Wrong and wrong. While it’s true that starting April 1st the pre-claim review demonstration has been paused before it could start in Florida, and that pause has been extended to Illinois for at least 30 days, this is not the definitive end of the pre-claim process. And it should not be an excuse to relax agency documentation standards in the least.

Remember – the paperwork required for the pre-claim review was never meant to be an additional expectation of clinical record contents. Whether you operate in Illinois or not, it is worth reviewing the denial reasons, the educational materials, and the different articles about the pre-claim process to ensure that your face-to-face and medical necessity documentation meets the requirements. Because regardless of whether pre-claim continues in its current form or some other iteration, agencies are still subject to ADRs, Probe and Educate reviews, Recovery Audit Contractor (RAC) reviews, Zone Program Integrity Contractor (ZPIC) reviews, and other targeted reviews based on HIPPS codes, geographic area, and more.

Interestingly and tellingly we think, some of our Illinois clients have expressed that even though the pre-claim process started out rough, it morphed into a nice collaboration with Palmetto, where fiscal intermediary reviewers would call and provide individual education on non-affirmed pre-claim episodes. That education resulted in incidences of non-affirmed codes being almost completely eliminated with the agencies feeling like they have a much better sense of what is expected of face-to-face documentation and how to identify when it falls short.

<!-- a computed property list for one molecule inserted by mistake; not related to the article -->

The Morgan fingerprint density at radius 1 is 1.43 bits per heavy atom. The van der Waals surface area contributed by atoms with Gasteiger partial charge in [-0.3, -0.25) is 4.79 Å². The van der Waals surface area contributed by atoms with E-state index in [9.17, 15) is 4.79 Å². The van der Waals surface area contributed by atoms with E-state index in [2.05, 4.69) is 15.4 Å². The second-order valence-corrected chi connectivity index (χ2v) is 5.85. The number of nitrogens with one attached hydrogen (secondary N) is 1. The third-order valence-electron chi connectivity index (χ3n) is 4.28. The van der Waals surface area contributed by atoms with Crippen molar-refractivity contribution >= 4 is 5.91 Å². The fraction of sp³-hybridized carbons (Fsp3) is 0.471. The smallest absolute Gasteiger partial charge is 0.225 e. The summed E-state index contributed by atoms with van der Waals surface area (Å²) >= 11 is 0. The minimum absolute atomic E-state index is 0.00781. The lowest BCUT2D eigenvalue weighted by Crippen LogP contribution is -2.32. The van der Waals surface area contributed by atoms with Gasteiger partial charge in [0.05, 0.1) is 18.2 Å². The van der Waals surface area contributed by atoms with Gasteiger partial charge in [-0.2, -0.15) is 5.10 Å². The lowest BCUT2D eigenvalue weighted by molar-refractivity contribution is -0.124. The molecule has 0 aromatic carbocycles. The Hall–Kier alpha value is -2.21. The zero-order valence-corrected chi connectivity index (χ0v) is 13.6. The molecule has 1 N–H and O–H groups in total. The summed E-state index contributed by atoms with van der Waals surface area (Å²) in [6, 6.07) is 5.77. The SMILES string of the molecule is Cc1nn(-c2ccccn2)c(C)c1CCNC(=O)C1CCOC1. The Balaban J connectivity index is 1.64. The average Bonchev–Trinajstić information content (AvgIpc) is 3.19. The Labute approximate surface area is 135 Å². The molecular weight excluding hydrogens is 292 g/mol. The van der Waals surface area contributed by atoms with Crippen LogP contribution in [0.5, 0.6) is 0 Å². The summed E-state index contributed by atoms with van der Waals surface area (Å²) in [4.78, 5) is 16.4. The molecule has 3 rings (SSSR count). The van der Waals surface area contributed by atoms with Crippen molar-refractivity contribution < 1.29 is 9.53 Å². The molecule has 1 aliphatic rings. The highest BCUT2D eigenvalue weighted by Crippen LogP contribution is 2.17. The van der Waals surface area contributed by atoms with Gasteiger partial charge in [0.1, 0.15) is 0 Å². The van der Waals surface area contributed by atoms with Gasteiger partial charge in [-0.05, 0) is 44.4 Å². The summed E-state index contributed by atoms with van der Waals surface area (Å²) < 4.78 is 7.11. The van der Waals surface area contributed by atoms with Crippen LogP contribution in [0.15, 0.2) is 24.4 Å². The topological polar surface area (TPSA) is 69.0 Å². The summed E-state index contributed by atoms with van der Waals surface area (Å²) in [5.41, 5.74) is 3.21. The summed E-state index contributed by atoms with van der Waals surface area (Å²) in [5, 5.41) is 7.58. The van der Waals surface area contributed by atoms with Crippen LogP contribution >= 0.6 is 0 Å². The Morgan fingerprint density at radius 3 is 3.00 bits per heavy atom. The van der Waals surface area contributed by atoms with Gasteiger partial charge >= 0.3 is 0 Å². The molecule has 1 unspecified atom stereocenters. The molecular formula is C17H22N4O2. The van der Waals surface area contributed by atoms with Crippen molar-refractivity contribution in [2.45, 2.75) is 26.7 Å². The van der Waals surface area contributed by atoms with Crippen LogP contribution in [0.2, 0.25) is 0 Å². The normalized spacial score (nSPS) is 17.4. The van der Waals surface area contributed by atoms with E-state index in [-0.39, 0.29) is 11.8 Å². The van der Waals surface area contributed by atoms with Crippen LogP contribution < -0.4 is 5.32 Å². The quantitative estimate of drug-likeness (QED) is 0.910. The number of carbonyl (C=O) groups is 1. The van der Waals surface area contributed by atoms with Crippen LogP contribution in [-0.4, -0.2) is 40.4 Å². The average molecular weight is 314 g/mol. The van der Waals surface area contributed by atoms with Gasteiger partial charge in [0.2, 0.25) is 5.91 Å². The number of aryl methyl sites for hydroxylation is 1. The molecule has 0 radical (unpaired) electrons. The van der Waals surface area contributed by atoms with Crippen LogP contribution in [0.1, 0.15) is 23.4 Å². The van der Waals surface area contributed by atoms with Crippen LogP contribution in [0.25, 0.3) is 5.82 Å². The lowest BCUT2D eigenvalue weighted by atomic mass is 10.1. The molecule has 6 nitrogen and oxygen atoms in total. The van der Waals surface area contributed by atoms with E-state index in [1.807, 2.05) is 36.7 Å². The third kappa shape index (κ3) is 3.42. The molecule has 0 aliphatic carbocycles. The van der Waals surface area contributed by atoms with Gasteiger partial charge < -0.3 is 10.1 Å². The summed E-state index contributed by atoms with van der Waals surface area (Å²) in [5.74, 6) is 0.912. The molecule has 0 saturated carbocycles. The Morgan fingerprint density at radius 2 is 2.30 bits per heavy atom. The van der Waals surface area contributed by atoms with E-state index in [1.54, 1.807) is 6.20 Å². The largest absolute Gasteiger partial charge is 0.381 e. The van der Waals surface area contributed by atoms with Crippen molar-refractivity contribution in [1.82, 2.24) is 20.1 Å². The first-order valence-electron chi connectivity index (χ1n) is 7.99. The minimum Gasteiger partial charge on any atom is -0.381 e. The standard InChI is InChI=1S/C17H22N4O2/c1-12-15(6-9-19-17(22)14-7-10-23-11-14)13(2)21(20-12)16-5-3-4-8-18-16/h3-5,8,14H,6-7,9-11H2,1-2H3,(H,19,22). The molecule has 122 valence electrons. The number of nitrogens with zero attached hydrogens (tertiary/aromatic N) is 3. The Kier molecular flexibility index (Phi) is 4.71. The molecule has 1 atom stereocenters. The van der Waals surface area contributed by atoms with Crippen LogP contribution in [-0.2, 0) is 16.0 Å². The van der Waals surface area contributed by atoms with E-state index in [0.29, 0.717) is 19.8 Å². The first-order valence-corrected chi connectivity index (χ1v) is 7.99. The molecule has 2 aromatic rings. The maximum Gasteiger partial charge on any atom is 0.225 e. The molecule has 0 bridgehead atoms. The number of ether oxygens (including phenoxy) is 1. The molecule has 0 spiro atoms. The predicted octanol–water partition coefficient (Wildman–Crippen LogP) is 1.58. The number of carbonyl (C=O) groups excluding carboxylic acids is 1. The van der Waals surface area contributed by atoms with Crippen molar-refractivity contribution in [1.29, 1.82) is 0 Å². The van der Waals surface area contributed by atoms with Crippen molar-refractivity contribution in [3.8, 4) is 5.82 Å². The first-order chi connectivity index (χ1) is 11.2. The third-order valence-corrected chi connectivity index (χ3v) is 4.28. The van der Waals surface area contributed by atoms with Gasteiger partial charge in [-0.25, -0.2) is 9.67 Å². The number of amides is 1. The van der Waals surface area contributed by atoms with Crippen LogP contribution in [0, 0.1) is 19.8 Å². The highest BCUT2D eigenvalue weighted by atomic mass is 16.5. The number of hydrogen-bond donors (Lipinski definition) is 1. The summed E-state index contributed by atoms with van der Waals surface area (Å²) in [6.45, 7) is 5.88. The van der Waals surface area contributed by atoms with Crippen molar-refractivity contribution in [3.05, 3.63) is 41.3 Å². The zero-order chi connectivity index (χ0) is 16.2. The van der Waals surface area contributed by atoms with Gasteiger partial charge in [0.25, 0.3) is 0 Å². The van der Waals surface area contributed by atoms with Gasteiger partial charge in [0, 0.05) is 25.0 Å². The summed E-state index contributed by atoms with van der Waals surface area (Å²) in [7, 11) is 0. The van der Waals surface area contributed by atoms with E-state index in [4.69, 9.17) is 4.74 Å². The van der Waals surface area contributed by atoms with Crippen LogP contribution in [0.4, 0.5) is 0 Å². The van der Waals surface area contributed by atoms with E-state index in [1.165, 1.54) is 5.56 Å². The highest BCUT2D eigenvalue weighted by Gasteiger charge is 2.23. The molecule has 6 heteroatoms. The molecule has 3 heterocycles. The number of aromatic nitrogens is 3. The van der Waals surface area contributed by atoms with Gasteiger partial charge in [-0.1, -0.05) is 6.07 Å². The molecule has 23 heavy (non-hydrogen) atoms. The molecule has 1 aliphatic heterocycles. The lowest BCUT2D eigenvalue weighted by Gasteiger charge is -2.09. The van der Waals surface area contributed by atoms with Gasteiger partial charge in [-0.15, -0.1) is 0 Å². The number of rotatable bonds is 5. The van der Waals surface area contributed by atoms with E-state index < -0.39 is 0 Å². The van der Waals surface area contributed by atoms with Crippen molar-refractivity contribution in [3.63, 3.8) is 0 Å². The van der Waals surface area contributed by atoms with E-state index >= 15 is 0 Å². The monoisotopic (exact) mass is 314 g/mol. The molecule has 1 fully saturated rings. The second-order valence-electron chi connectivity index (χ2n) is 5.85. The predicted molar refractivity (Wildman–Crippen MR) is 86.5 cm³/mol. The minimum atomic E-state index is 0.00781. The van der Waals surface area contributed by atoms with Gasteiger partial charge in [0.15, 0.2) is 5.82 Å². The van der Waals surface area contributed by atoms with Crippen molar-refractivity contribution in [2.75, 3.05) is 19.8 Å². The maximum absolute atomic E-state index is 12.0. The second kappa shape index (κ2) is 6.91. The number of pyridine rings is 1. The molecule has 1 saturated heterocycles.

According to a NAHC representative who met with CMS Administrator Seema Verma about the pre-claim review process, CMS intends to keep aspects of the pre-claim review program going in a modified version. Voluntary participation in exchange for exemption from post-payment review (unless fraud is suspected) and targeting first episodes, certain diagnoses, and non-compliant agencies are changes being considered. NAHC’s article on the subject confirms as much.

So for the short term, it appears that Illinois and Florida have a bit of a reprieve while CMS hammers out the details of the new pre-claim program. Smart agencies will seize this opportunity to continue to audit documentation for compliance and ensure that processes are in place to be prepared for whatever the future holds. In the meantime, round 2 of the Probe and Educate Review process started in December, 2016 and was expected to go for a year. With reviewers freed up from pre-claim documentation, we can only guess that we will see an increase in those Probe and Educate cases and potentially other targeted ADRs.

Be prepared! Make certain that the face-to-face encounter MD or Non-Physician Practitioner (NPP) progress notes meet all requirements. To brush up on what is needed on a face-to-face progress note, please review “Step I” in our recent article on home health pre-claim review submissions. Audit clinical documentation for medical necessity and homebound status – ensure those notes can stand independently and make sense all together. For any paper documentation, verify that it is legible and that all the documentation is available in the event of an audit or survey.